Folk Festival to ‘feed your soul’ this weekend
10/13/2017, 6:59 p.m.
Music and culture from around the globe will highlight the 13th Annual Richmond Folk Festival.
The three-day event, from Friday, Oct. 13, through Sunday, Oct. 15, has the theme “Feed Your Soul.”
Served up will be 36 performers for every taste — from bluegrass and gospel to Japanese talko drumming and Persian tar and setar, Romanian cimbalom, Peruvian, Irish, Northern Indian Khyal singing, New Orleans brass and zydeco music.
The free festival, produced by Venture Richmond and the National Council for the Traditional Arts, will stretch from 2nd to 7th streets south of Byrd Street to Brown’s Island.
Performances will run from 6 until 10 p.m. Friday, Oct. 13, noon to 9:30 p.m. Saturday, Oct. 14, and noon to 6 p.m. Sunday, Oct. 15.
More than 100,000 are expected for the festival that will feature seven stages, a crafts marketplace, and food and cooking demonstrations of cuisine from across the state and the globe. Food and beverage vendors also will be throughout the venue.
The CarMax Family Area and Stage will feature entertainment geared toward youngsters, including the Northern Neck Chantey Singers performing the work songs unique to menhaden fishermen along the East Coast. Children also can create sea art projects and learn about aquatic life and play beach games in Aquatic Adventures.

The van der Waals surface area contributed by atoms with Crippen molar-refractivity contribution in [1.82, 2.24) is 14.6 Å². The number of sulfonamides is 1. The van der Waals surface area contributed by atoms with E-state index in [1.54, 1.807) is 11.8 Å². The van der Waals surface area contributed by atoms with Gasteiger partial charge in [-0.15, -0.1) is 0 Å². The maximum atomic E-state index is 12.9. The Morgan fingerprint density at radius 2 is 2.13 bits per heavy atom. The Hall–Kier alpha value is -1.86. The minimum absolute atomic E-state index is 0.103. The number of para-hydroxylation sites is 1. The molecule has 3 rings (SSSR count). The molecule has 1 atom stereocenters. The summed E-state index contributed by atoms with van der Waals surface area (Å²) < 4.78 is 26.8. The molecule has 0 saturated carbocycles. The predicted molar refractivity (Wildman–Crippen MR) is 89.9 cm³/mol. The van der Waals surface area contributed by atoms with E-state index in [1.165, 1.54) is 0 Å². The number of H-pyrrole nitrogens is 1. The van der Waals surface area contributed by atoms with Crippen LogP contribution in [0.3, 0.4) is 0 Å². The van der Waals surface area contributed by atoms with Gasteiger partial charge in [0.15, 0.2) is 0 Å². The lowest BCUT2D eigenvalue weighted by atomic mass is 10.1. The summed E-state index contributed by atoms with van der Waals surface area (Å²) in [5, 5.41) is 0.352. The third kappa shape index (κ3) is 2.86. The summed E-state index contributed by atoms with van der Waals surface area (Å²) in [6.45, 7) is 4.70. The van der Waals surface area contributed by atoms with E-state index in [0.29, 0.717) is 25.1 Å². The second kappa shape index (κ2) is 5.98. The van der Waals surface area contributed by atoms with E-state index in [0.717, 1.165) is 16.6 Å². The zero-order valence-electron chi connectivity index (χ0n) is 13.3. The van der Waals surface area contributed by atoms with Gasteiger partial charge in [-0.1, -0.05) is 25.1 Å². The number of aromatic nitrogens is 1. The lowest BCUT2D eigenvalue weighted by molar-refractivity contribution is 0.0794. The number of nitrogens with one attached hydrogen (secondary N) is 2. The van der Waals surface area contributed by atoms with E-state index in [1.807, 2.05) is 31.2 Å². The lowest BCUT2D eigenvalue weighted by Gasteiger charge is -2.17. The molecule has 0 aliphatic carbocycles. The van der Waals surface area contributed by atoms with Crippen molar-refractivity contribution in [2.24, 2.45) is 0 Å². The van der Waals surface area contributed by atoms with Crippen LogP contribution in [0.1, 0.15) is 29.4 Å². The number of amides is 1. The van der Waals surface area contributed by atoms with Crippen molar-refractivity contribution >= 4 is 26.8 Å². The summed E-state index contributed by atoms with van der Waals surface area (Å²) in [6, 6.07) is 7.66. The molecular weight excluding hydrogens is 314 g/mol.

The Virginia Folklife Stage will feature a variety of noted performers from across the commonwealth, including Big G of Southern Soul, “From Africa to Appalachia: Malian n’goni meets American banjo” and gospel musicians Cora Harvey Armstrong and The Legendary Ingramettes.
During the week leading up to the festival, master musicians and artists will visit schools in Metro Richmond, sharing their talents and stories to inspire young people. Artists also will visit the Richmond Justice Center for two performances.
The National Park Service Civil War Visitor Center at Tredegar Iron Works, located at the center of the festival site, will be showing documentary films on a variety of topics from noon to 5 p.m. Among the films, “Carry On: The Life and Legacy of Maggie Lena Walker,” a 21-minute orientation to the pioneering Richmond native who was the first African-American woman in the nation to charter and operate a bank.
The National Park Service Visitor Center and the American Civil War Museum have waived admission fees and extended their hours from 9 a.m. to 6 p.m. during the festival.
Free parking with free shuttles are available from City Stadium, 3201 Maplewood Ave. Paid parking is available in lots and decks throughout Downtown.